"Connecting Communities for COVID19 News" 20th Jul 2021
Hanoi tightens restrictions as COVID clusters spread in Vietnam
Vietnam's capital Hanoi urged its citizens to stay at home from Monday and ordered a halt to all non-essential services due to new clusters of COVID-19 infections in recent days, the authorities said on Sunday. The city, which had already halted indoor restaurant service and closed salons as well as gyms, also stopped rail and bus passenger services to and from provinces in the south which have seen the biggest increases.
Singapore advises unvaccinated people to stay home as cases rise
Singapore's health ministry on Sunday "strongly" advised unvaccinated individuals, especially the elderly, to stay home as much as possible over the next few weeks, citing heightened concerns about the risk of community spread of COVID-19. The country reported 88 new locally-transmitted coronavirus cases on Sunday, the highest daily toll since August last year, driven by growing clusters of infections linked to karaoke bars and a fishery port.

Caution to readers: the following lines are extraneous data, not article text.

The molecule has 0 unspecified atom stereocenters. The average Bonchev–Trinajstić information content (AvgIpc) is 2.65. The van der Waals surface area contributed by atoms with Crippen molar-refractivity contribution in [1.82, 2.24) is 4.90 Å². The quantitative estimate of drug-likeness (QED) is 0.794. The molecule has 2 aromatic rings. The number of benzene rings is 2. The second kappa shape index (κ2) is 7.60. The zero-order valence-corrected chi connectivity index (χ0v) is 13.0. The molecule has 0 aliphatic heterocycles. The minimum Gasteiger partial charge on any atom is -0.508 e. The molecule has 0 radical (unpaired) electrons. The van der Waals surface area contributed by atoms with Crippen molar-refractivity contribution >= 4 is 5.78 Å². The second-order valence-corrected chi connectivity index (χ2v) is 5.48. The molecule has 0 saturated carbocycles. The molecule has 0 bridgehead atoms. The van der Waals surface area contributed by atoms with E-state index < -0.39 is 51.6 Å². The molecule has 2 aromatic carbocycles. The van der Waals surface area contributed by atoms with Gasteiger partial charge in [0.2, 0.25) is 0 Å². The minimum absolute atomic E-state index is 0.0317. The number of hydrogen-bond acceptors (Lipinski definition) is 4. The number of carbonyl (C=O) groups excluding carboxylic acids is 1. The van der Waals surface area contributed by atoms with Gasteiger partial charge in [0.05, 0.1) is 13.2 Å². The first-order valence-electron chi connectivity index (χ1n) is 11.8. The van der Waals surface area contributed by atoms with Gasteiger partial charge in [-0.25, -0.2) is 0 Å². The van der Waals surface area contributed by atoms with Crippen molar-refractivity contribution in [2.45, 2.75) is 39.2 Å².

Australia prolongs COVID-19 lockdown in Victoria amid Delta outbreak
Australian authorities said Victoria state would extend a COVID-19 lockdown beyond Tuesday to slow the spread of the highly infectious Delta variant, despite a slight drop in new infections in the state and nationwide.
U.S. CDC raises COVID warning for travelers to United Kingdom